There was another thunderstorm in the night and we were woken by brilliant flashes of lightning, claps of thunder and heavy, lashing rain. The last stretch to Demopolis was over 50 miles and as it’s now dark by 5.30 (November seems nearly as miserable in Alabama as it is in England) we got an early start and were away by 6.45. But it was bad timing.

Howell Heflin Lock was 3 miles away. Ian hailed them when we got within a couple of miles, only to find that a tow was just about to lock down in front of us. This meant waiting, ie hovering about in the channel, while the lock emptied and then filled up again, so we lost about 40 minutes.

At Epes and at Mile 234, 18 miles from Demopolis, we passed spectacular white cliffs.

The geology of Alabama is complex and the white rocks along the Tenn-Tom are fossiliferous, clayey, sandy glauconitic limestones laid down around the  Eocene Period around 50 million years ago, in warm, shallow seas. Thanks to my friend Elizabeth Capewell for this information.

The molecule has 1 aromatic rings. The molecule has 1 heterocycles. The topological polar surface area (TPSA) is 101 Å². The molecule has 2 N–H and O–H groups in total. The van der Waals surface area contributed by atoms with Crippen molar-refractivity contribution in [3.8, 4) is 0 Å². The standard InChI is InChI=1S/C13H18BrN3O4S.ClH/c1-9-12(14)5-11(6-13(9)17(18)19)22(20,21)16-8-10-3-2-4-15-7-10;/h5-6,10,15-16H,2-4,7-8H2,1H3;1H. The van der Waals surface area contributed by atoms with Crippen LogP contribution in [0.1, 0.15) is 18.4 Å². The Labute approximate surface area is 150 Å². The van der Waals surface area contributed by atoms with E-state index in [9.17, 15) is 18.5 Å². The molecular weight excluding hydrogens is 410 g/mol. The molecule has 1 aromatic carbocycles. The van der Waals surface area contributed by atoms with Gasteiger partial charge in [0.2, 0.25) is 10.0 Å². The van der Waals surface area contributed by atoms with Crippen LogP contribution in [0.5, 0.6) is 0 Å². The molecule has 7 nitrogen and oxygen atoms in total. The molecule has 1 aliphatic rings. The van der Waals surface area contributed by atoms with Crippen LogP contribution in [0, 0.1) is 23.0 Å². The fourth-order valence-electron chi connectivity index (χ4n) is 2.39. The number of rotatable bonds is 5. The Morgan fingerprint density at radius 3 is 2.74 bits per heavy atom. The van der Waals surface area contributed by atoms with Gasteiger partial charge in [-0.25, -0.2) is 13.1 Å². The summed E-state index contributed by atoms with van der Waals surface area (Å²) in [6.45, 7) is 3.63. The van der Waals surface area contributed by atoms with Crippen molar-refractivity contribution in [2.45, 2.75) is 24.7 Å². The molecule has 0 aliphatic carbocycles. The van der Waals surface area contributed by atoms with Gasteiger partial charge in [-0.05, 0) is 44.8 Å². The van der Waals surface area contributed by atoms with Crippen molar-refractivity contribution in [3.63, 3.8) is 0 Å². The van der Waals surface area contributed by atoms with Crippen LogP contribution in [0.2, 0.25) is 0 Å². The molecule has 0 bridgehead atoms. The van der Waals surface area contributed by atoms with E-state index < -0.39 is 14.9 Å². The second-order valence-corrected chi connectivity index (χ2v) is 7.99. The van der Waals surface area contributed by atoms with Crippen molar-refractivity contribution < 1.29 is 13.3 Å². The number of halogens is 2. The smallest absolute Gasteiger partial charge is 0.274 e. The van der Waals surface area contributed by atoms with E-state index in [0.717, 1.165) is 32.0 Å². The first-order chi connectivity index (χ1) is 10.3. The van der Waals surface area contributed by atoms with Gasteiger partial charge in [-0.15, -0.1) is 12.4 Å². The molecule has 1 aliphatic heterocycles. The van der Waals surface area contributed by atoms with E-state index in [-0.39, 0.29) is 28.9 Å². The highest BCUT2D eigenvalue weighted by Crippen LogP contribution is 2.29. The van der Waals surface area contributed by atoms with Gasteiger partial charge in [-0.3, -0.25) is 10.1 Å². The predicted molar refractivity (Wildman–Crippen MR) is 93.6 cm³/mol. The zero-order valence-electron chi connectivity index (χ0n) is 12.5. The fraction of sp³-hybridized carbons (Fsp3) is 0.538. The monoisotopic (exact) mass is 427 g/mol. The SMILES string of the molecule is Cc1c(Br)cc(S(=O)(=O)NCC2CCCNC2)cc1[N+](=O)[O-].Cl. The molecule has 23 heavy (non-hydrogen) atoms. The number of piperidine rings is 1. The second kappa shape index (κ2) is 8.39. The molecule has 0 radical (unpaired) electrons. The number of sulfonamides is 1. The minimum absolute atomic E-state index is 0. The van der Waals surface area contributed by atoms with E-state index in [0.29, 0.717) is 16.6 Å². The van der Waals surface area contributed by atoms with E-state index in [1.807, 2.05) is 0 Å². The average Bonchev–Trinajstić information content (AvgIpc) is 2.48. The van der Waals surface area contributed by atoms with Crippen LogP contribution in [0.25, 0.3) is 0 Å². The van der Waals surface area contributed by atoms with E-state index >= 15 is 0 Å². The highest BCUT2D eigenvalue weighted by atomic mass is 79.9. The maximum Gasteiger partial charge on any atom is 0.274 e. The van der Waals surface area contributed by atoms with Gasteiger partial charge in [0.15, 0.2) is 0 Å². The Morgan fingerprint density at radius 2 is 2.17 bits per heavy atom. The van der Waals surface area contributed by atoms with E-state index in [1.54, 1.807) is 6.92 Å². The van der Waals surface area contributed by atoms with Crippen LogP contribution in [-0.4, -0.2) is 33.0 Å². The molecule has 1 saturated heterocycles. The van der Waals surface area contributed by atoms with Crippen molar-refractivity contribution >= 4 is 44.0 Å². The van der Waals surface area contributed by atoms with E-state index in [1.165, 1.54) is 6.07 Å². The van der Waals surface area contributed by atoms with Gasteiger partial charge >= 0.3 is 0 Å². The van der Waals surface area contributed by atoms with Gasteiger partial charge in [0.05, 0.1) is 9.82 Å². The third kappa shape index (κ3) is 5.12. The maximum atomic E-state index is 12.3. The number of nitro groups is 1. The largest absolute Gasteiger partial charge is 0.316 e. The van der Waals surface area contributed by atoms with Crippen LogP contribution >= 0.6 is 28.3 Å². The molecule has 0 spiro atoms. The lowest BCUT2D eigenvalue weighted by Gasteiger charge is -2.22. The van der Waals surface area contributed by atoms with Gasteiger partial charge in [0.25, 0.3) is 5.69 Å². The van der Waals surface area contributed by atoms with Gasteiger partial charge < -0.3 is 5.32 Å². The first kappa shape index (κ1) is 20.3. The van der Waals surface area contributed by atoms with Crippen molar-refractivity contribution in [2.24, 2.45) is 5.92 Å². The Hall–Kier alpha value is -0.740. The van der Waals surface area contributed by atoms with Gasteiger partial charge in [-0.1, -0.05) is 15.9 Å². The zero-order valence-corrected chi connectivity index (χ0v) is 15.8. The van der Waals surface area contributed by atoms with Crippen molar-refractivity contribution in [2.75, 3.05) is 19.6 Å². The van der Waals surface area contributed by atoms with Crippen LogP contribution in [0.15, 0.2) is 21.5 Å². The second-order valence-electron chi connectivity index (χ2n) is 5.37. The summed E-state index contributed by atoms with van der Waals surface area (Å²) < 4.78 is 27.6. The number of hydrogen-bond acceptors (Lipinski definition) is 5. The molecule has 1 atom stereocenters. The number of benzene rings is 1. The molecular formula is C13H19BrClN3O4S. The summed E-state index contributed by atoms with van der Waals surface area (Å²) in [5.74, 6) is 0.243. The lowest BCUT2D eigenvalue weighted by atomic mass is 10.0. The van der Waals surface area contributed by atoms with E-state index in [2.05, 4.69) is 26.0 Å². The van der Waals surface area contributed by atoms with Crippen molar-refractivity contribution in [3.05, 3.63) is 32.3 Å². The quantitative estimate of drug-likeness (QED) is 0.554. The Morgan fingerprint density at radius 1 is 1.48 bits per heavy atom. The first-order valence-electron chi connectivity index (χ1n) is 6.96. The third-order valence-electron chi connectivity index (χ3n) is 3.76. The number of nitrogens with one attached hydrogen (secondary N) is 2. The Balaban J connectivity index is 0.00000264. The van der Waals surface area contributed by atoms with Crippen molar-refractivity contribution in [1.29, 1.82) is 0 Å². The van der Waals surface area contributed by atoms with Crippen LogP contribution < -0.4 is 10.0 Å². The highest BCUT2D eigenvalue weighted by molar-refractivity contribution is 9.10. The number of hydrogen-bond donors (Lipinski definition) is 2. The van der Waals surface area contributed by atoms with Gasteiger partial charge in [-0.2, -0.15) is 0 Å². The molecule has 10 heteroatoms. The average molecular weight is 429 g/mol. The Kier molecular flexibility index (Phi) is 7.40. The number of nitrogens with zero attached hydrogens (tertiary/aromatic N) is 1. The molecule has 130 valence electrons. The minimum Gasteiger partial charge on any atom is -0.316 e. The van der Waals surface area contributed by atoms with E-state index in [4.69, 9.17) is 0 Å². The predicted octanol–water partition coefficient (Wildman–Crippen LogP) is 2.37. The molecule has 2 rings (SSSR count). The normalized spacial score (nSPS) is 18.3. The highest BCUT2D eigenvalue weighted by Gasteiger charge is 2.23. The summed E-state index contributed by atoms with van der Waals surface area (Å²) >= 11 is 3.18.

By the time we got to Kingfisher Bay Marina at Demopolis, it was raining hard again and we were grateful to Anna-Marie, the dockmaster, for finding a covered slip for us. Demopolis is the last marina before Mobile, more than 200 miles away, so we planned to have a few days stocking up and having a bit of a rest before tackling the last, difficult stage of this year’s trip. What we didn’t realise at that point was that once more, Fate and the weather had decided to overturn our plans and that Carina would be staying in Demopolis for rather longer than we had anticipated.

 

 

 

The Tenn-Tom Waterway: Aqua Yacht Harbor and Back

I didn’t mean this blog to be a long, introspective, self-pitying catalogue of all the mishaps that have befallen us on this part of the trip. Really.

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Leaving Aqua Yacht Harbor #1

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Flying the flag of the American Great Loop Cruisers’ Association on the Tenn-Tom

But when we realised, two hours out of Aqua Yacht Harbor down the Tenn-Tom Waterway, that hydraulic fluid was leaking from the lower steering helm and that we would have to turn around, go back, and get it fixed with no small loss of time and money, it felt as though we had reached a very low ebb.